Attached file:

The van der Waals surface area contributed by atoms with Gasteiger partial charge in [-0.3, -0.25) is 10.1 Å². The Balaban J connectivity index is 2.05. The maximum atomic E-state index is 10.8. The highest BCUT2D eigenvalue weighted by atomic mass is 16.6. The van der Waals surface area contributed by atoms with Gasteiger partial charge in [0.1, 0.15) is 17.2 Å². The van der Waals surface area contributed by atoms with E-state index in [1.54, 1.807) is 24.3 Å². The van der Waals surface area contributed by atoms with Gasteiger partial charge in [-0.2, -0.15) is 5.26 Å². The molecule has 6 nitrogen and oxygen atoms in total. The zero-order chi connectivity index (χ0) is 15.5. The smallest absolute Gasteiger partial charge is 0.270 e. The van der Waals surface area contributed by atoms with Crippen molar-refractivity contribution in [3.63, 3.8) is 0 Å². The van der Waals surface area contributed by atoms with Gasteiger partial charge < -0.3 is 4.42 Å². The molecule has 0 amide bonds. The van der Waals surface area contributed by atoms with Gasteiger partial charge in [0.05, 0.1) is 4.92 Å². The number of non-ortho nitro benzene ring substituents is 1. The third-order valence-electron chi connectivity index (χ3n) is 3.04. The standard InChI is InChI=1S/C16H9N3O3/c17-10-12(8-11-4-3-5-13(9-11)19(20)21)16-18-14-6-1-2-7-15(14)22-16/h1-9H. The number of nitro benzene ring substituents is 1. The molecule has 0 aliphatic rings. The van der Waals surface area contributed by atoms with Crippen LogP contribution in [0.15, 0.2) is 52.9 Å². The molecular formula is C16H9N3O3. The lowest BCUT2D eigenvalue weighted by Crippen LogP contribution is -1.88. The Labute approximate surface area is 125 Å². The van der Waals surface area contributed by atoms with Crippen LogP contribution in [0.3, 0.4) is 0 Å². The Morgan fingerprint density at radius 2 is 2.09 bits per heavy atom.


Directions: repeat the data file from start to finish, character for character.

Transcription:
The van der Waals surface area contributed by atoms with Gasteiger partial charge in [-0.3, -0.25) is 10.1 Å². The Balaban J connectivity index is 2.05. The maximum atomic E-state index is 10.8. The highest BCUT2D eigenvalue weighted by atomic mass is 16.6. The van der Waals surface area contributed by atoms with Gasteiger partial charge in [0.1, 0.15) is 17.2 Å². The van der Waals surface area contributed by atoms with E-state index in [1.54, 1.807) is 24.3 Å². The van der Waals surface area contributed by atoms with Gasteiger partial charge in [-0.2, -0.15) is 5.26 Å². The molecule has 6 nitrogen and oxygen atoms in total. The zero-order chi connectivity index (χ0) is 15.5. The smallest absolute Gasteiger partial charge is 0.270 e. The van der Waals surface area contributed by atoms with Crippen molar-refractivity contribution in [3.63, 3.8) is 0 Å². The van der Waals surface area contributed by atoms with Gasteiger partial charge < -0.3 is 4.42 Å². The molecule has 0 amide bonds. The van der Waals surface area contributed by atoms with Gasteiger partial charge in [0.05, 0.1) is 4.92 Å². The number of non-ortho nitro benzene ring substituents is 1. The third-order valence-electron chi connectivity index (χ3n) is 3.04. The standard InChI is InChI=1S/C16H9N3O3/c17-10-12(8-11-4-3-5-13(9-11)19(20)21)16-18-14-6-1-2-7-15(14)22-16/h1-9H. The number of nitro benzene ring substituents is 1. The molecule has 0 aliphatic rings. The van der Waals surface area contributed by atoms with Crippen LogP contribution in [0.15, 0.2) is 52.9 Å². The molecular formula is C16H9N3O3. The lowest BCUT2D eigenvalue weighted by Crippen LogP contribution is -1.88. The Labute approximate surface area is 125 Å². The van der Waals surface area contributed by atoms with Crippen LogP contribution in [0.3, 0.4) is 0 Å². The Morgan fingerprint density at radius 2 is 2.09 bits per heavy atom.